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The Colon and Rectal Surgery Fellowship provides clinical exposure to the full range of disease of the colon, rectum and anus.
The Division of Colon and Rectal Surgery, part of the Department of Surgery at Penn State College of Medicine, has a strong interest in inflammatory bowel disease, and the Inflammatory Bowel Disease Center serves as a regional referral center for all patients with IBD. Furthermore, the division offers state-of-the-art sphincter-preserving surgery for rectal cancer and treatment for complex anorectal disease.
The majority of the abdominal cases are performed with minimally invasive access (standard laparoscopy, single site laparoscopy, robotic surgery) and for selective rectal cases, transanal endoscopic microsurgery (TEMS) or transanal minimally invasive surgery (TAMIS) are used. The expected annual volume for each fellow is approximately 200 to 300 abdominal (60 percent or more are laparoscopic, 10 percent of which are robotic) and 150 to 250 anorectal cases.
The fellow will be exposed to more than 35 robotic cases per year. Transanal endoscopic microsurgery and transanal minimally invasive surgery are routinely performed for rectal polyps or early cancers. The service performs both fiber-optic and rigid proctosigmoidoscopy and colonoscopy. The fellow will have the opportunity to perform 150 to 200 colonoscopies and 100 sigmoidoscopies. Furthermore, the fellow is expected to see approximately 500 new patients in clinic; 35 percent of the cases are IBD, 35 percent colorectal cancer and 30 percent benign diseases (diverticulitis, polyps, anorectal etc.). The program’s goal is to train individuals to become safe, well-rounded specialists in colon and rectal surgery and active members of the American Society of Colorectal Surgery (ASCRS).
Learn More about the Fellowship
The Colon and Rectal Surgery Fellowship uses the Electronic Residency Application Service (ERAS).
Applicants must submit the following through ERAS:
- Application form
- Curriculum vitae
- Three or more letters of recommendation
- Medical school transcript
- USMLE scores for parts I, II and III
- Personal statement
- Medical school dean’s letter
Penn State Health
Penn State Health is a multi-hospital health system serving patients and communities across 29 counties of Pennsylvania. Its mission is to improve health through patient care, research, education and community outreach.
In December 2017, the system partnered with Highmark Health to facilitate creation of a value-based, community care network in the region. The shared goal of Highmark and Penn State Health is to ensure patients in the community are within:
- 10 minutes of a Penn State Health primary care provider
- 20 minutes of Penn State Health specialty care
- 30 minutes of a Penn State Health acute care facility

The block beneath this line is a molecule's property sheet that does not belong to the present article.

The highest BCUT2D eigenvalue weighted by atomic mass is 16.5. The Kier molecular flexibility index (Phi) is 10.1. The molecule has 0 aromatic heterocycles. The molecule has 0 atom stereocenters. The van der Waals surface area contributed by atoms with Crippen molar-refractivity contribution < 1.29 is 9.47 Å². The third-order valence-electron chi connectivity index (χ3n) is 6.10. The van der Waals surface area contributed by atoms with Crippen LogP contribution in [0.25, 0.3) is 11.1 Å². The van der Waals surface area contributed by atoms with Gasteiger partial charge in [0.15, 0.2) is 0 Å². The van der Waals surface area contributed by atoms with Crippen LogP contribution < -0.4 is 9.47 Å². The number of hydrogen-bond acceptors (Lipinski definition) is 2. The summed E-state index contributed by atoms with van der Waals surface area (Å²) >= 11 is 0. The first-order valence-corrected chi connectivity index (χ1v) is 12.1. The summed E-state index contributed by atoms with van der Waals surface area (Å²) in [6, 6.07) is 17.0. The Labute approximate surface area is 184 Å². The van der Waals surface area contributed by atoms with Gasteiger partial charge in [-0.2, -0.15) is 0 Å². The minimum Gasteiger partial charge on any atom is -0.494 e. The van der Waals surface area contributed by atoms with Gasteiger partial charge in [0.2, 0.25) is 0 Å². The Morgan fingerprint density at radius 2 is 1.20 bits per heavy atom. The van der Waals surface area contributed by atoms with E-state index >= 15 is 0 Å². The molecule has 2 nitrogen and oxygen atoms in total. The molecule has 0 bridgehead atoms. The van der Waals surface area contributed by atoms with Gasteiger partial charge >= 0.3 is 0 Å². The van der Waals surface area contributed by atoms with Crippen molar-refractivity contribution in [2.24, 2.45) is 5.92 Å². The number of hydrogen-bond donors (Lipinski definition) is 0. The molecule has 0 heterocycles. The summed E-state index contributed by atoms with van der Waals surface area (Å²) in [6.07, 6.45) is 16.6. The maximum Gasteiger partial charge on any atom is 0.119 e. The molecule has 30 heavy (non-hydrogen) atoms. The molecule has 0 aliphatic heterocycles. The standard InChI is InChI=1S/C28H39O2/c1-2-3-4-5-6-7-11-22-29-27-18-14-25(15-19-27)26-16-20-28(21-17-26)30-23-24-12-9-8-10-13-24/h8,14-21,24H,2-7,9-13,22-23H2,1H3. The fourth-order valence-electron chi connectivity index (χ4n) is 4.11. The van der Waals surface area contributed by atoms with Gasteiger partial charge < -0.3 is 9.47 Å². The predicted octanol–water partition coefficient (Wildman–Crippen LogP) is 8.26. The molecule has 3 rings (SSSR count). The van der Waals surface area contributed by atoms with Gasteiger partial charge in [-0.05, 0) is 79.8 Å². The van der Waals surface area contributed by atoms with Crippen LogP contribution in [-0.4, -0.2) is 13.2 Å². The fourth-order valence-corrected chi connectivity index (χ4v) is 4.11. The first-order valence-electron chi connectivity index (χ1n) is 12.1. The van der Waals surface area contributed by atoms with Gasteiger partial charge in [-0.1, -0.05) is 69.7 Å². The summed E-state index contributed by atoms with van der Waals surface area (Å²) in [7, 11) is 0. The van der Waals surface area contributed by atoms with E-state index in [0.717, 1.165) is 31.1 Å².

Penn State Health Milton S. Hershey Medical Center
500 University Dr., Hershey, Pa., 17033 (Derry Township, Dauphin County)
- The health system’s 548-bed flagship teaching and research hospital
- The only medical facility in Pennsylvania accredited as both an adult and a pediatric Level I (highest-level) trauma center
- Dedicated surgical, neuroscience, cardiovascular, trauma and medical intensive care units
- Accredited Life Lion critical-care transport providing more than 1,100 helicopter and approximately 750 ground ambulance transports per year
- More than 1,300 faculty members and more than 650 residents and fellows
- Approximately 28,500 admissions, 75,000 emergency department visits, 1.1 million outpatient visits and 32,000 surgical procedures annually
- Designated as a Magnet hospital three times
Penn State Health Children’s Hospital
600 University Dr., Hershey, Pa. 17033 (Derry Township, Dauphin County)
- An eight-story, 263,000-square-foot-facility built in 2013 and expanded in 2020
- 104 acute-care beds and 56 neonatal intensive care unit beds
- Level IV (highest-level) neonatal intensive care unit
- Level I quaternary (highest-level) pediatric intensive care unit
- Level I (highest-level) pediatric trauma center designation
- Intermediate care unit
- Dedicated pediatric operating rooms
- More than 150,000 pediatric outpatient visits and approximately 5,000 pediatric patient discharges annually
Welcome to Hershey
More About Hershey
Interested in learning more about living and working in Hershey, Pa.? See details here:
Wellness, including emotional, spiritual, social and physical health, is a crucial component to training and to becoming a professional, compassionate and resilient physician. Self-care is a skill which must be continually practiced and reinforced. Penn State College of Medicine and Penn State Health are committed to addressing wellness among residents and fellows, with multiple resources readily available.